Football: Lazio fans probed over anti-Semitic Anne Frank stickers
Italian police have opened an investigation after Lazio football fans posted stickers of Holocaust victim Anne Frank wearing the jersey of rivals Roma alongside anti-Semitic slogans.
The material was found in an area of Rome's Olympic Stadium occupied by hard-core Lazio fans known as "ultras".
Italian President Sergio Mattarella called the case "alarming".
Anne Frank became famous for her diary of life as a German Jew in Nazi-occupied Amsterdam in World War Two.
Local rivals Lazio and Roma share the stadium, and the "ultras" - known for their racist chants and often violent behaviour - left the stickers and anti-Semitic slogans such as "Roma fans are Jews" during a match on Sunday.
The head of Rome's Jewish community, Ruth Dureghello, posted a picture of the stickers on Twitter, and added: "This is not soccer, this is not sport. Anti-Semites out of the stadiums."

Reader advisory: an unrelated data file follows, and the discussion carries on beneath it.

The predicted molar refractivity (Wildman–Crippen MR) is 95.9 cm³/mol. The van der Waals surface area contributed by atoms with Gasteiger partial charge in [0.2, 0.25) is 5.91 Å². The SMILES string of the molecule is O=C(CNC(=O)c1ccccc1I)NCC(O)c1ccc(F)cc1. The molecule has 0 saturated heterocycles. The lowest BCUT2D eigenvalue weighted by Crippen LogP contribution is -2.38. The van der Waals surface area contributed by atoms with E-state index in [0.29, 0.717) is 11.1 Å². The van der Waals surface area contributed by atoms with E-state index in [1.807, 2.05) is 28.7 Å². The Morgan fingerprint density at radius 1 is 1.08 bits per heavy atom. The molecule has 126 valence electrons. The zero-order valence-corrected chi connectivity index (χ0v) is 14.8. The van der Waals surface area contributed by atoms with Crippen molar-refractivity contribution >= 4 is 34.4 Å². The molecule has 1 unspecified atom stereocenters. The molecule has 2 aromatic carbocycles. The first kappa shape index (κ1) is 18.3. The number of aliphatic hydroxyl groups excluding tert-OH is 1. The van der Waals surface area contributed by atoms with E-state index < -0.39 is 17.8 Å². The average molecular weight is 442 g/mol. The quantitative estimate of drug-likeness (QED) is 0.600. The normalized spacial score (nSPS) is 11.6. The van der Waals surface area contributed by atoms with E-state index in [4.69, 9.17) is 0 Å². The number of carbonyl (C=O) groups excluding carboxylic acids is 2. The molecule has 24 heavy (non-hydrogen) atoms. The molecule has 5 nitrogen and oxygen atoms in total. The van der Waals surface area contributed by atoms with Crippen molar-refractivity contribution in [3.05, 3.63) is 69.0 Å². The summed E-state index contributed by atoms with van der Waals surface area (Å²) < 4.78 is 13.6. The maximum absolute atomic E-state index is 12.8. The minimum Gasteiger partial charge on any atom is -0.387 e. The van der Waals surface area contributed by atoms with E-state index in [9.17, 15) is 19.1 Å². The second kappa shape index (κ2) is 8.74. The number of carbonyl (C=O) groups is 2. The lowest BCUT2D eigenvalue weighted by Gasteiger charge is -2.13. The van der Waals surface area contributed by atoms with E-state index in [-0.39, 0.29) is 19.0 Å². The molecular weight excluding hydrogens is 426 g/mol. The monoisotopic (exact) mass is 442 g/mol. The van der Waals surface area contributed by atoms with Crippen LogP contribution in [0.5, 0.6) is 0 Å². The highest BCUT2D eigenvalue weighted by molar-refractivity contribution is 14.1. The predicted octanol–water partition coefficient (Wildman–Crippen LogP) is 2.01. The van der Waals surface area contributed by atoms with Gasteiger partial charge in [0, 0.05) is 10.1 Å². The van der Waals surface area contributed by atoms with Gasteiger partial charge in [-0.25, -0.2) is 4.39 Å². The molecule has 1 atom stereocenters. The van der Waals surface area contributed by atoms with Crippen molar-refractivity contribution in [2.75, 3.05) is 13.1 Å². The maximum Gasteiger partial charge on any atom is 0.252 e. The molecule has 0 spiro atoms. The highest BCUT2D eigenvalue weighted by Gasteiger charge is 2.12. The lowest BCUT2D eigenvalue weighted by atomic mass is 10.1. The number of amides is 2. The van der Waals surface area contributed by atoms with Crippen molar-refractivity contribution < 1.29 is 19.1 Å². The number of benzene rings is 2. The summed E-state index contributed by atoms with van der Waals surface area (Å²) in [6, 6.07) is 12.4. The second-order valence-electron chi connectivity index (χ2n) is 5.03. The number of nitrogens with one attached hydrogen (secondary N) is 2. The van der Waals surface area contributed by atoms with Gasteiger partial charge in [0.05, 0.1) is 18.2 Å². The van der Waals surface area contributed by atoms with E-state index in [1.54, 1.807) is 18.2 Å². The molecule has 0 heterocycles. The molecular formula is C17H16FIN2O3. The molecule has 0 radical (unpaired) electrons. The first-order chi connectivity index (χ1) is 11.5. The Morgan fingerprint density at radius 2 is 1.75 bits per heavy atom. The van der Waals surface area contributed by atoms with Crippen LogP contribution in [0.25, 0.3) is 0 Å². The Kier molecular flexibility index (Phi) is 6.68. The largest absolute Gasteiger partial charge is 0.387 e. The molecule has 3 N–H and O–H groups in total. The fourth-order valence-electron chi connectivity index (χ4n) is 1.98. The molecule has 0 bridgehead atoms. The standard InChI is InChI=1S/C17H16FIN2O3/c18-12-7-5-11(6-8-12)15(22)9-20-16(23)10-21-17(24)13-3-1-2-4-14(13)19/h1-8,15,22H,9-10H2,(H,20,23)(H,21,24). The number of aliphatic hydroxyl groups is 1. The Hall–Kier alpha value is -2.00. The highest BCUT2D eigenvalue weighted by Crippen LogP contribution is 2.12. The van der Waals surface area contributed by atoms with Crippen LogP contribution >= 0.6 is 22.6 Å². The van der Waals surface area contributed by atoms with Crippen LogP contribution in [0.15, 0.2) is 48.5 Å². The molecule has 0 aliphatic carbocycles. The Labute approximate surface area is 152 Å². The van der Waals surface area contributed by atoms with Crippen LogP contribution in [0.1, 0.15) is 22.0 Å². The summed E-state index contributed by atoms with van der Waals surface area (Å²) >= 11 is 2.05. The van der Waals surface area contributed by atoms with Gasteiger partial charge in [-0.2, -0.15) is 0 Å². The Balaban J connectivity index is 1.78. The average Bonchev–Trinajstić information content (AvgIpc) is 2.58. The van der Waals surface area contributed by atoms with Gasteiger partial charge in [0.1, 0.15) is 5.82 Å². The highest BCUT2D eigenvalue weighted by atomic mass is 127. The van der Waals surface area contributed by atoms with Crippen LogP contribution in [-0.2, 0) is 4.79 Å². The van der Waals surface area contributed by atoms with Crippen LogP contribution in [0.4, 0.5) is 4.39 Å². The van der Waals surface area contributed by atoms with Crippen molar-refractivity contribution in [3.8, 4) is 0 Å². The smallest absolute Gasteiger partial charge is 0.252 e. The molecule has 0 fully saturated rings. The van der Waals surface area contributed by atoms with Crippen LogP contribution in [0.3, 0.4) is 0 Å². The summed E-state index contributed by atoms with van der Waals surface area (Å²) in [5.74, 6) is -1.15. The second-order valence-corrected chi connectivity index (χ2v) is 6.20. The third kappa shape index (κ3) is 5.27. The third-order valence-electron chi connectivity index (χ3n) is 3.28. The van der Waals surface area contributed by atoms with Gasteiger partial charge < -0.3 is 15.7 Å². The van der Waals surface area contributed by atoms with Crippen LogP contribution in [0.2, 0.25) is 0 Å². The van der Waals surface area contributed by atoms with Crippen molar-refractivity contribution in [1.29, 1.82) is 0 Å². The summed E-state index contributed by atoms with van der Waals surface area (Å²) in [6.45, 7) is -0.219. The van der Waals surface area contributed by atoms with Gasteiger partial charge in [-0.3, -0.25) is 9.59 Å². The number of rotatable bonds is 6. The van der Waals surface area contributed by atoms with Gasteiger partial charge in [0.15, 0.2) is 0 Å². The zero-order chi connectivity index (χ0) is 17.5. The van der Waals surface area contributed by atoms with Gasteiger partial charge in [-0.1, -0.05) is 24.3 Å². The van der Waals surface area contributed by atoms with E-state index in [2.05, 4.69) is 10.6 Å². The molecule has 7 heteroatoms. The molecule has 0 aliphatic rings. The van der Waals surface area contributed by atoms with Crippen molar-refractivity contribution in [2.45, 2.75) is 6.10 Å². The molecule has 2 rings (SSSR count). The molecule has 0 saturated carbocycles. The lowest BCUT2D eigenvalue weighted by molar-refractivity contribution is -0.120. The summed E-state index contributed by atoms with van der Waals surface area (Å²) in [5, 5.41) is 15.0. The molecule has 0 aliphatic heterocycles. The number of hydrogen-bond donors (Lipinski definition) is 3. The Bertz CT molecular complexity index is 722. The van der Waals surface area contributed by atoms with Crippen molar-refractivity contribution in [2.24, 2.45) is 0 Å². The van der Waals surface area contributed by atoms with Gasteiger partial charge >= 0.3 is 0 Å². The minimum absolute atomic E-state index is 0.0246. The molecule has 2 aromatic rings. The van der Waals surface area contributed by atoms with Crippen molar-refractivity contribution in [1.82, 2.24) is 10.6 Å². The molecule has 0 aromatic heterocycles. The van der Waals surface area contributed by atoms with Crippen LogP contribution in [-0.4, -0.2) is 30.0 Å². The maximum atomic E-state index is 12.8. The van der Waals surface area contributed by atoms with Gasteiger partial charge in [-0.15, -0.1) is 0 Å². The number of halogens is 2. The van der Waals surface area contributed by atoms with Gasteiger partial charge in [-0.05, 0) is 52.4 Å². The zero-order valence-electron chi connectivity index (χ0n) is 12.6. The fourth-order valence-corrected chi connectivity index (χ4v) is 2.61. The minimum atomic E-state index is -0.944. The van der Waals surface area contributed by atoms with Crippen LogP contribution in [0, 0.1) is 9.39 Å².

The post was then retweeted by Rome's Mayor Virginia Raggi, and the Italian football association is expected to investigate the case.
Sports Minister Luca Lotti said that those responsible would be "identified and punished", adding: "There is no justification. These are instances to be condemned unconditionally."
Lazio president Claudio Lotito visited a synagogue in Rome and brought a floral wreath to remember Holocaust victims.
"I am here to express our total dissociation towards all xenophobia, racism, anti-Semitism," he was quoted by Italian newspaper La Repubblica (in Italian) as saying.
He added that the club would take 200 fans every year to visit the museum on the site of Nazi death camp at Auschwitz, where more than one million people were murdered.
Italy's football federation said in a statement that a minute's silence will be held and a passage read from Anne Frank's famous diary before this week's games.